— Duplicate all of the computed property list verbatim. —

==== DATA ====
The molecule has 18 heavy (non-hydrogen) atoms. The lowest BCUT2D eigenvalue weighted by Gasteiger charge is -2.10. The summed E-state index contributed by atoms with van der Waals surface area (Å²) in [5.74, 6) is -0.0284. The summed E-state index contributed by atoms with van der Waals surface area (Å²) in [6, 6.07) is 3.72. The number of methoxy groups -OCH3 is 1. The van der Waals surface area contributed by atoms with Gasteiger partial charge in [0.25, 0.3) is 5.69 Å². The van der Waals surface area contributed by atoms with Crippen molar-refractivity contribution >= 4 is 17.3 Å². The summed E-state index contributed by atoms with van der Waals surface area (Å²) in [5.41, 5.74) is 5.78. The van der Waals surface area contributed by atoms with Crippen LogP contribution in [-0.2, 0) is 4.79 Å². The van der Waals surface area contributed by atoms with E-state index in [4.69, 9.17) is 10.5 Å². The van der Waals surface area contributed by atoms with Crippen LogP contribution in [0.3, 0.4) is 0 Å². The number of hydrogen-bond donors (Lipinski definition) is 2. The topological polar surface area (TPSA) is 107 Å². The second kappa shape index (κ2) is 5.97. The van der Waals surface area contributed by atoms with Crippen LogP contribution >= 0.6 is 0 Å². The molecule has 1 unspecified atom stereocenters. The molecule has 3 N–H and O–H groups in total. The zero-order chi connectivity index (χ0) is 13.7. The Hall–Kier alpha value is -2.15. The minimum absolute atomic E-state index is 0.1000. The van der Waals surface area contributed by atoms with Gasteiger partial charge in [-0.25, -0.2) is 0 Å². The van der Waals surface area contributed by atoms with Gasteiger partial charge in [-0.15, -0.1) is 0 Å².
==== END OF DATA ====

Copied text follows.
The molecule has 18 heavy (non-hydrogen) atoms. The lowest BCUT2D eigenvalue weighted by Gasteiger charge is -2.10. The summed E-state index contributed by atoms with van der Waals surface area (Å²) in [5.74, 6) is -0.0284. The summed E-state index contributed by atoms with van der Waals surface area (Å²) in [6, 6.07) is 3.72. The number of methoxy groups -OCH3 is 1. The van der Waals surface area contributed by atoms with Gasteiger partial charge in [0.25, 0.3) is 5.69 Å². The van der Waals surface area contributed by atoms with Crippen molar-refractivity contribution >= 4 is 17.3 Å². The summed E-state index contributed by atoms with van der Waals surface area (Å²) in [5.41, 5.74) is 5.78. The van der Waals surface area contributed by atoms with Crippen LogP contribution in [-0.2, 0) is 4.79 Å². The van der Waals surface area contributed by atoms with E-state index in [4.69, 9.17) is 10.5 Å². The van der Waals surface area contributed by atoms with Crippen LogP contribution in [0.3, 0.4) is 0 Å². The number of hydrogen-bond donors (Lipinski definition) is 2. The topological polar surface area (TPSA) is 107 Å². The second kappa shape index (κ2) is 5.97. The van der Waals surface area contributed by atoms with Crippen LogP contribution >= 0.6 is 0 Å². The molecule has 1 unspecified atom stereocenters. The molecule has 3 N–H and O–H groups in total. The zero-order chi connectivity index (χ0) is 13.7. The Hall–Kier alpha value is -2.15. The minimum absolute atomic E-state index is 0.1000. The van der Waals surface area contributed by atoms with Gasteiger partial charge in [-0.25, -0.2) is 0 Å². The van der Waals surface area contributed by atoms with Gasteiger partial charge in [-0.15, -0.1) is 0 Å².